WATERLOO, Iowa --- They had heard the story and the lessons many times before.
Hanukkah, an eight-night festival, commemorates Jewish ancestors' fight for religious freedom against Hellenistic Greeks in 168 B.C.E. and the miracle that followed. When rededicating the Jewish temple, oil that should have only been enough to light a candelabra for just one night burned for eight days.
On Sunday, the last day of Hanukkah festivities, children with a Hebrew School class at Sons of Jacob Synagogue in Waterloo enjoyed the lighter side of the holiday. A dozen students fiddled with toy tops called dreidels, munched on chocolate gelt that looked like gold coins and used handprints to paint a menorah --- the special candelabra most symbolic with this Festival of Lights.
Hebrew School, along with an all-synagogue Hanukkah party, builds community and promotes Jewish culture but the thrust of the observance happens in homes, among gatherings of family and friends.
"What we did for Hanukkah is, well, we got to spend time together and we went some places," said Josh Poston, 11, who also kept busy playing the role of Elmer Hopkins, the minister's son, in a local production of "The Best Christmas Pageant Ever."
"Every night we light candles before eating and after that we eat latkes. They are potato pancakes we eat on Hanukkah," said Matthew Rothermich, 12.
Rothermich's parents, Sandy and Chuck, dropped him and his young brother, Benjamin, off at Hebrew School and set out snacks before ducking out to finish up Christmas shopping. All three Rothermich children are being raised Jewish but observe Christmas as part of a way to honor Chuck's religious traditions, as he is Catholic.
"We just blend it all in," Chuck Rothermich said.
Celebrating two holidays is simple when common values like goodness and family are emphasized, Sandy Rothermich said.
"For us, it's more about the family time. The family and the traditions," she added.
Rabbi Stanley Rosenbaum of Sons of Jacob emphasizes each year that the greatest miracle of Hanukkah is that the Jewish people survived against a mighty oppressor and preserved the right to practice their religion.
Throughout the centuries, Jewish people dispersed and migrated to different countries and continents, and despite adopting different traditions and customs over time, Rosenbaum said the most important values survived repeated persecution and pressure to assimilate.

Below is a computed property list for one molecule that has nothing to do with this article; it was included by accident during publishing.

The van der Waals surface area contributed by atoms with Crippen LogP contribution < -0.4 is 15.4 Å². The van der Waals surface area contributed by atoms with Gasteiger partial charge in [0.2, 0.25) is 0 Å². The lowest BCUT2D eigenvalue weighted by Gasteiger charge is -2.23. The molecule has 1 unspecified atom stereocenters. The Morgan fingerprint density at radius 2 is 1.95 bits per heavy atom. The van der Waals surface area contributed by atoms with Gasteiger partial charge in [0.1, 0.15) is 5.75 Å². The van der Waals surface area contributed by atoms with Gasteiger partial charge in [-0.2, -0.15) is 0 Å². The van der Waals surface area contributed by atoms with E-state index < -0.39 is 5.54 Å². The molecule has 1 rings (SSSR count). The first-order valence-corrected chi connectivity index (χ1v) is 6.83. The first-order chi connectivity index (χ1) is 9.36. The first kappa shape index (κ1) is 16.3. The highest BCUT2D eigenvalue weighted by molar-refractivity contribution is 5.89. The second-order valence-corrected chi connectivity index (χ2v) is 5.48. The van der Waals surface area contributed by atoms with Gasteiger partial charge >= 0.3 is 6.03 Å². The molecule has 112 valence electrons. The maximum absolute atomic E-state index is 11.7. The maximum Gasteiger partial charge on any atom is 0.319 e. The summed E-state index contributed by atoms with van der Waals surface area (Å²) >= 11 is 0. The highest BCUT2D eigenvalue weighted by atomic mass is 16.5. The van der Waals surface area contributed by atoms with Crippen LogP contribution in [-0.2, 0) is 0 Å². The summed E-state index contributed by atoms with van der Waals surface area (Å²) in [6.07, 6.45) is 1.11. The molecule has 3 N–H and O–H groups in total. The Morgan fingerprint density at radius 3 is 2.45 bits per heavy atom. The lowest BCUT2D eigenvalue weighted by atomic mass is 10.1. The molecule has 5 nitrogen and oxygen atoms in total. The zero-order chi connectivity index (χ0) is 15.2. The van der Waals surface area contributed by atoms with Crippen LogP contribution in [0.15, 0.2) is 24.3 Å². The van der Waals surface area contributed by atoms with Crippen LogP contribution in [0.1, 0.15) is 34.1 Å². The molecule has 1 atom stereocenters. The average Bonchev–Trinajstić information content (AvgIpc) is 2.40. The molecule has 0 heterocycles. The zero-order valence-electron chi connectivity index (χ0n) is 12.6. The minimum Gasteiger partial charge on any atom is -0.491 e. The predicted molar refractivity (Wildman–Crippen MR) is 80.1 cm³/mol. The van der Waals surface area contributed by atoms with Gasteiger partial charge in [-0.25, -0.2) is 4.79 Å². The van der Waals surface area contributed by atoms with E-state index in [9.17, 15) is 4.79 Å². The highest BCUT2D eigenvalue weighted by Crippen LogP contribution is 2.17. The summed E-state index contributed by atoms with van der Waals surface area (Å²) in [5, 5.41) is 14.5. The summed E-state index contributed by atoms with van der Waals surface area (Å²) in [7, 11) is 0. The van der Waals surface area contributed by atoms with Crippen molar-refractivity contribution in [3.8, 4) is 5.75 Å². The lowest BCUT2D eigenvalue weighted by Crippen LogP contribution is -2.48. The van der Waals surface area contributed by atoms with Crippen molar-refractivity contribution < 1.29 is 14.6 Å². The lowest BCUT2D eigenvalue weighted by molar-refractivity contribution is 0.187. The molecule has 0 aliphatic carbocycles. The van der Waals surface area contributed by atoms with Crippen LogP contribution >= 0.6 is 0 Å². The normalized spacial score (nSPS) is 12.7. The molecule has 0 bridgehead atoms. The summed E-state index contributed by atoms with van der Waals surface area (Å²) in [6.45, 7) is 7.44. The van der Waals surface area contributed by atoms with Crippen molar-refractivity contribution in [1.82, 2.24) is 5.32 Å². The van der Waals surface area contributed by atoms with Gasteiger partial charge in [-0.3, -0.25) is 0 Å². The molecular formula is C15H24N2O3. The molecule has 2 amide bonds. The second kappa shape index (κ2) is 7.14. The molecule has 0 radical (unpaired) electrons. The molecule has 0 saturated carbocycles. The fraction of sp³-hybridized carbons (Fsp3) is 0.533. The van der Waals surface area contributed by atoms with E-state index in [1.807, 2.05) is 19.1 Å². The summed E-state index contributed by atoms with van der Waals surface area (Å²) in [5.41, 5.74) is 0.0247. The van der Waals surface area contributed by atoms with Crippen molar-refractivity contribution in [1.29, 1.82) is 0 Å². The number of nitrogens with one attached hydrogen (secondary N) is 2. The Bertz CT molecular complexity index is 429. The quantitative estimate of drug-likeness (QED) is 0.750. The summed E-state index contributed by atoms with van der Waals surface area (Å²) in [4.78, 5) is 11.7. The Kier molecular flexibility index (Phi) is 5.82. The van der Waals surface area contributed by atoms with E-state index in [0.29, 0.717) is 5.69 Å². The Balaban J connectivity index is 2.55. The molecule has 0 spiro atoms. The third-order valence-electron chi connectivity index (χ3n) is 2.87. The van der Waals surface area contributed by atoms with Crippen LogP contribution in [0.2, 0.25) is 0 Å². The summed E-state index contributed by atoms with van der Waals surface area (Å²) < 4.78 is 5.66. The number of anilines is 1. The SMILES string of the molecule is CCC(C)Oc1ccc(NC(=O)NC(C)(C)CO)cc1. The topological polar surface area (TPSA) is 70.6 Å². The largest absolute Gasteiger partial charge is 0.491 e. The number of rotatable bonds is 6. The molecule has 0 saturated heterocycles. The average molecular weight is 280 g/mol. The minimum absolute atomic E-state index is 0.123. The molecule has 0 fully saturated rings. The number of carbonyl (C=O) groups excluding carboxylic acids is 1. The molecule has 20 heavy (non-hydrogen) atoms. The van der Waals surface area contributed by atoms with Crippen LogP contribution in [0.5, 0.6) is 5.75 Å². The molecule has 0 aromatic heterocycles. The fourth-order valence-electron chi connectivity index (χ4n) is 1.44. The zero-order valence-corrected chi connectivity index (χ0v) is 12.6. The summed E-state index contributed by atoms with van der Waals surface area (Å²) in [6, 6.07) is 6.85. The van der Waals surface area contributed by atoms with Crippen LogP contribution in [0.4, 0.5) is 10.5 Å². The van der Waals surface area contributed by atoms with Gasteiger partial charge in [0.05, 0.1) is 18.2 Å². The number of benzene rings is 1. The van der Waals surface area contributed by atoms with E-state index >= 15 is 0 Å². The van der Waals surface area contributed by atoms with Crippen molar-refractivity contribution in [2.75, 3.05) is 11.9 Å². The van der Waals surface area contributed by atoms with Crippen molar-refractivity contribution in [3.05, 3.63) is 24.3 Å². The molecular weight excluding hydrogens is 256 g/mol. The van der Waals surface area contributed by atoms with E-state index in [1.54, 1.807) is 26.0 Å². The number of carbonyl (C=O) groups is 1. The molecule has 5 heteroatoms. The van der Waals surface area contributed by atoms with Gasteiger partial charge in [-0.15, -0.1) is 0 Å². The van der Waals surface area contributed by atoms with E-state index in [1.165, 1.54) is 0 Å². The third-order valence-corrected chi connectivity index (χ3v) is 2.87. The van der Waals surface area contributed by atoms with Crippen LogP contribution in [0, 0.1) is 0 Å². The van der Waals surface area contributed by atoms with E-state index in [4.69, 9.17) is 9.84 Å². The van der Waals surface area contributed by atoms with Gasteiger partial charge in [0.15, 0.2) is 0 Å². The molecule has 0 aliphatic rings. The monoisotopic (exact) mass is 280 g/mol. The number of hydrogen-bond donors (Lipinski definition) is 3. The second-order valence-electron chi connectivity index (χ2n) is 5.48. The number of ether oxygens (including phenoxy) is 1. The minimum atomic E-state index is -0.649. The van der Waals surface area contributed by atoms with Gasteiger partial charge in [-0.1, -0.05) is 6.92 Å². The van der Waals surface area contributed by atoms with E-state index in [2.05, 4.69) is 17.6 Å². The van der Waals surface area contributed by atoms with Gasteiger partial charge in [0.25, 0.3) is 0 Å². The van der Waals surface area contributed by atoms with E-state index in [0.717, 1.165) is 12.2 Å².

Fittingly, Rosenbaum showed during Hebrew School on Sunday a recorded IPTV music special "Lights: Celebrate Hanukkah," which featured Jewish musicians singing Hanukkah tributes in Yiddish, English and Spanish as well as with folk, country and gospel music overtones.
"Jews have always been open and people have been attracted and bring their own styles," Rosenbaum said.
Sharing meals together with loved ones and friends are an important element of Hanukkah, according to Andrea Durnan of Cedar Falls, who said most Jewish holidays can be easily summarized.
"They tried to kill us. We survived. Let's eat," Durnan quipped.
For children in America, gift-giving is a much anticipated Hanukkah tradition. Some families give one present each night. Parents may go the practical route or choose to indulge.
"The first night is pajama night. We have underwear and socks night. The kids get a big kick out of that," said Durnan, adding that other categories include book night, movie night and big gift night.
Poston's mom, Sharron McGee, has practiced Judaism for several years and recently officially converted. She is creating new family traditions and her young sons weigh in.
"They want to be more festive," McGee said.
She is building her menorah collection. Her newest addition, made in Israel and purchased at a kosher deli in Des Moines, depicts miniature rabbis holding Kiddush cups. The piece served as a centerpiece at the dining table during Hanukkah, which McGee decorated with fine holiday China plates depicting holly berries --- a nod to her pre-Judaism family traditions.
"I'm gonna add things over time and right now just keeping it simple," she added.